Plaintiff sought a temporary restraining order (" TRO" ) and preliminary injunction to prevent Customs from imposing the heightened bonding requirement, Pl.'s Br., ECF No. 7, at 1. The court held an evidentiary hearing on October 1, 2014, see Hr'g, ECF No. 29, and subsequently granted Plaintiff's request for a TRO. See TRO, Oct. 2, 2014, ECF Nos. 35 (conf. version) & 36 (pub. version). This TRO, effective through midnight on October 16, 2014, enjoined Customs from imposing the heightened bond requirement on the subject entries, and required instead that the Plaintiff provide security to this Court in the amount of one million dollars ($1,000,000.00), " to pay the costs or damages as may be incurred or suffered by the Defendant in the event of a finding that the Defendant has been wrongfully enjoined or restrained." Id. at 2.

DISCUSSION

" A preliminary injunction is an extraordinary remedy never awarded as of right." Winter v. Natural Res. Def. Council, Inc., 555 U.S. 7, 24, 129 S.Ct. 365, 172 L.Ed.2d 249 (2008) (citation omitted). To obtain a preliminary injunction, Plaintiff must establish: " [1] that he is likely to succeed on the merits, [2] that he is likely to suffer irreparable harm in the absence of preliminary relief, [3] that the balance of equities tips in his favor, and [4] that an injunction is in the public interest." Id. at 20 (citations omitted). No one factor is dispositive, FMC Corp. v. United States, 3 F.3d 424, 427 (Fed. Cir. 1993), but " [c]entral to the movant's burden are the likelihood of success and irreparable harm factors." Sofamor Danek Grp., Inc. v. DePuy-Motech, Inc., 74 F.3d 1216, 1219 (Fed. Cir. 1996). The court evaluates a request for a preliminary injunction on a " sliding scale," where " the more the balance of irreparable harm inclines in the plaintiff's favor, the smaller the likelihood of prevailing on the merits he need show in order to get the injunction." Qingdao Taifa Grp. Co. v. United States, 581 F.3d 1375, 1378-79 (Fed. Cir. 2009) (citing Kowalski v. Chi. Tribune Co., 854 F.2d 168, 170 (7th Cir. 1988)). Because of this " sliding scale," we begin our analysis with discussion of irreparable harm.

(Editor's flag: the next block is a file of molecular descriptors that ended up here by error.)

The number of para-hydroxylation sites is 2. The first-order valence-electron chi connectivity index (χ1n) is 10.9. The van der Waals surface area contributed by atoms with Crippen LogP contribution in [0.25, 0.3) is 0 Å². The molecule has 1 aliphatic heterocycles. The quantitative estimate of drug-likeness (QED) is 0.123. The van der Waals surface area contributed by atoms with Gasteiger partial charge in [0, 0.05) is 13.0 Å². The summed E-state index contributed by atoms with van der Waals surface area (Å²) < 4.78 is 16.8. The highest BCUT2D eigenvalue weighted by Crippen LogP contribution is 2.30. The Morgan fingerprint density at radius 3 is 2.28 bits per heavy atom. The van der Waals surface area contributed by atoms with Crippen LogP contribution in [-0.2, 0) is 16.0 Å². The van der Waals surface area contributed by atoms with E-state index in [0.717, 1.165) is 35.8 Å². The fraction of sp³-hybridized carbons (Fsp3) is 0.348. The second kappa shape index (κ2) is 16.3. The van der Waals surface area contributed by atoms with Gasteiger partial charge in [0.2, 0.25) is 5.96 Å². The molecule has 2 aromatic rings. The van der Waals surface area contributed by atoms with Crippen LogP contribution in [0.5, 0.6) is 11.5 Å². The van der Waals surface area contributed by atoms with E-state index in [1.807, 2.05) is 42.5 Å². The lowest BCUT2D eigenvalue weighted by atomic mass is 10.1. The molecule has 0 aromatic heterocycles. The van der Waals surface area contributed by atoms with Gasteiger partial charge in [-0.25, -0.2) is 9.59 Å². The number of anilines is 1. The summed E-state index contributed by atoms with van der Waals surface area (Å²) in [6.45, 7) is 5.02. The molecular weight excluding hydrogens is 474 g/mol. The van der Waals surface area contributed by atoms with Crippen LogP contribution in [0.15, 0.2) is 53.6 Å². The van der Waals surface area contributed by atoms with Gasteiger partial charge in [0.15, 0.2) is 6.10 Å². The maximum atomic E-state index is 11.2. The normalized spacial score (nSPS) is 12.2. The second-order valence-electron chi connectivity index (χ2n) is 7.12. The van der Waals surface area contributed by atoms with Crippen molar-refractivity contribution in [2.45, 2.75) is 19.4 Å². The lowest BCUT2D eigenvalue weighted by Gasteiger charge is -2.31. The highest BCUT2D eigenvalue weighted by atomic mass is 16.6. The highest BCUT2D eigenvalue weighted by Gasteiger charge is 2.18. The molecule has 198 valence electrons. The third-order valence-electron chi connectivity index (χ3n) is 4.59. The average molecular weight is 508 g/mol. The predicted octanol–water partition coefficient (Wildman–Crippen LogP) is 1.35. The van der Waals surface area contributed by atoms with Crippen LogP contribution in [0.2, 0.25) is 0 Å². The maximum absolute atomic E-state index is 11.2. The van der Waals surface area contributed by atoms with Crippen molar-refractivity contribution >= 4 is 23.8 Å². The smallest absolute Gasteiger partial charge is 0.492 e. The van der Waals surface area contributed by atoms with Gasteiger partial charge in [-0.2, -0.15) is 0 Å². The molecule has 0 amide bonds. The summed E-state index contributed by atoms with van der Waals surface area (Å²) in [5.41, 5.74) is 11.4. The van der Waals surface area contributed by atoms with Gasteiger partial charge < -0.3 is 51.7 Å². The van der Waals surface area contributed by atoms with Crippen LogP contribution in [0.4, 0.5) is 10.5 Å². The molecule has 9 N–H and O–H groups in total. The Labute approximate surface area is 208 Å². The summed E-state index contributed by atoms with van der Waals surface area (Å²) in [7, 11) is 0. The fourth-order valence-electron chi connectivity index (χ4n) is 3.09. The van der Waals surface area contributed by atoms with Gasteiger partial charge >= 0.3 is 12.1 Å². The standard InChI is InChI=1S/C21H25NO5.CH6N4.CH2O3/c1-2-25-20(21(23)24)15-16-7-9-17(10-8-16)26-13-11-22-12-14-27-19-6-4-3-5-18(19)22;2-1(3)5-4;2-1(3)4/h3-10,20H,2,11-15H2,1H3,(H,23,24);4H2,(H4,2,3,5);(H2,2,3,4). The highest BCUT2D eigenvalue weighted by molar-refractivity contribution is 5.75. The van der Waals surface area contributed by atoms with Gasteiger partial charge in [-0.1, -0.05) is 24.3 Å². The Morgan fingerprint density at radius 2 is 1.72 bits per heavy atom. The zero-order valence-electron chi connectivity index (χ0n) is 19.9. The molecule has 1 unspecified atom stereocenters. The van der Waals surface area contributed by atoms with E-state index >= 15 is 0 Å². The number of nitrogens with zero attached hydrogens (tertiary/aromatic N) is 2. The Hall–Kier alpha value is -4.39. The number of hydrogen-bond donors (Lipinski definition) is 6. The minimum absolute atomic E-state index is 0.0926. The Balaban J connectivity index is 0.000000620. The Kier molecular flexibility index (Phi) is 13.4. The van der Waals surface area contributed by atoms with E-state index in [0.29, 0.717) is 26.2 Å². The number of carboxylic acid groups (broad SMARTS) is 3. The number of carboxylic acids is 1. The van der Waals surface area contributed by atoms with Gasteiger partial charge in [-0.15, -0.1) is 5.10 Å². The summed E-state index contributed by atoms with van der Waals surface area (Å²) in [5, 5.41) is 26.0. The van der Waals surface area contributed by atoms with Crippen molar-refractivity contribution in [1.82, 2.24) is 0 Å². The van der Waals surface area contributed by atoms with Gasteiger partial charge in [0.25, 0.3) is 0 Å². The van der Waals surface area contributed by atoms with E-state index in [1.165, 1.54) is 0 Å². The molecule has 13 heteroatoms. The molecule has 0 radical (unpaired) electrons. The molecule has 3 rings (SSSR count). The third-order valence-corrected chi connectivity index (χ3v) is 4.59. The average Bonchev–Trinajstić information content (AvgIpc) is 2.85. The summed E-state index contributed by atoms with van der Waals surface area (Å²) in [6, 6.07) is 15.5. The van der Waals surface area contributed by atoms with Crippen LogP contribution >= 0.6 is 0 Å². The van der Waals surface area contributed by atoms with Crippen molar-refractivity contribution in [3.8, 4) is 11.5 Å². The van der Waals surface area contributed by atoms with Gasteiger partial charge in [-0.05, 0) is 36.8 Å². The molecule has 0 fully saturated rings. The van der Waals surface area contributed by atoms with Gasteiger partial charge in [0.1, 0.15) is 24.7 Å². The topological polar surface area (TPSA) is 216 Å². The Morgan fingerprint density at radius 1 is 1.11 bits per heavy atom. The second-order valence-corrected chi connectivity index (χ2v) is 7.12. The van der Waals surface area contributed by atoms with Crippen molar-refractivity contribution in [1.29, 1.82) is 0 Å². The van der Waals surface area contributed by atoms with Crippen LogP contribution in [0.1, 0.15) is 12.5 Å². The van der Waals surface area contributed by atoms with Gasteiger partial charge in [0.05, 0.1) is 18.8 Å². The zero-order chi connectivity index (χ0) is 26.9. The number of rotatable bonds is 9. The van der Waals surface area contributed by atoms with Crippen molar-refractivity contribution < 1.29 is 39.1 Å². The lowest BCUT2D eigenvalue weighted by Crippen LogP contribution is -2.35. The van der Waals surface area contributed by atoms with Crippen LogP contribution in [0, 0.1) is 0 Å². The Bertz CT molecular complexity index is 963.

I. Plaintiff Has Shown a Viable and Immediate Threat of Irreparable Harm.